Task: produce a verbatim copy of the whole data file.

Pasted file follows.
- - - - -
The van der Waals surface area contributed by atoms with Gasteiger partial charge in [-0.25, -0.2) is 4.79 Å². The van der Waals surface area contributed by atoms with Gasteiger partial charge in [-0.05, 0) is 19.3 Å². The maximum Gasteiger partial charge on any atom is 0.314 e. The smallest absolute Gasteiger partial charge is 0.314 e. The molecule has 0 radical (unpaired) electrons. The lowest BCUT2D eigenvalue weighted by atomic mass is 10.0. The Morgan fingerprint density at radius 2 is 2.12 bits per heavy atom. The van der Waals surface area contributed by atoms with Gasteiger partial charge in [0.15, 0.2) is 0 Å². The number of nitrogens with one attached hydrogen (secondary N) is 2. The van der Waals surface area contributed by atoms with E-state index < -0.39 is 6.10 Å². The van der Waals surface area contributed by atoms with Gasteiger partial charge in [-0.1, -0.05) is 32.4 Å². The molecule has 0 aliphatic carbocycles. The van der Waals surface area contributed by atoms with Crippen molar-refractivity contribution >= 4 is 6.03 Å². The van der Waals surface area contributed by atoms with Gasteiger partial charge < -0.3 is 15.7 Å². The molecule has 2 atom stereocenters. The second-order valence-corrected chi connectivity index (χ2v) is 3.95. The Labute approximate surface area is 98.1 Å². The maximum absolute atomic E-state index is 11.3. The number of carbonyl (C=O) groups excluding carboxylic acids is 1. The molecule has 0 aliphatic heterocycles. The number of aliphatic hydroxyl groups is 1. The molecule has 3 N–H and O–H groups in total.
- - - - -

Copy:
The van der Waals surface area contributed by atoms with Gasteiger partial charge in [-0.25, -0.2) is 4.79 Å². The van der Waals surface area contributed by atoms with Gasteiger partial charge in [-0.05, 0) is 19.3 Å². The maximum Gasteiger partial charge on any atom is 0.314 e. The smallest absolute Gasteiger partial charge is 0.314 e. The molecule has 0 radical (unpaired) electrons. The lowest BCUT2D eigenvalue weighted by atomic mass is 10.0. The Morgan fingerprint density at radius 2 is 2.12 bits per heavy atom. The van der Waals surface area contributed by atoms with Gasteiger partial charge in [0.15, 0.2) is 0 Å². The number of nitrogens with one attached hydrogen (secondary N) is 2. The van der Waals surface area contributed by atoms with E-state index < -0.39 is 6.10 Å². The van der Waals surface area contributed by atoms with Gasteiger partial charge in [-0.1, -0.05) is 32.4 Å². The molecule has 0 aliphatic carbocycles. The van der Waals surface area contributed by atoms with Crippen molar-refractivity contribution >= 4 is 6.03 Å². The van der Waals surface area contributed by atoms with Gasteiger partial charge < -0.3 is 15.7 Å². The molecule has 2 atom stereocenters. The second-order valence-corrected chi connectivity index (χ2v) is 3.95. The Labute approximate surface area is 98.1 Å². The maximum absolute atomic E-state index is 11.3. The number of carbonyl (C=O) groups excluding carboxylic acids is 1. The molecule has 0 aliphatic heterocycles. The number of aliphatic hydroxyl groups is 1. The molecule has 3 N–H and O–H groups in total.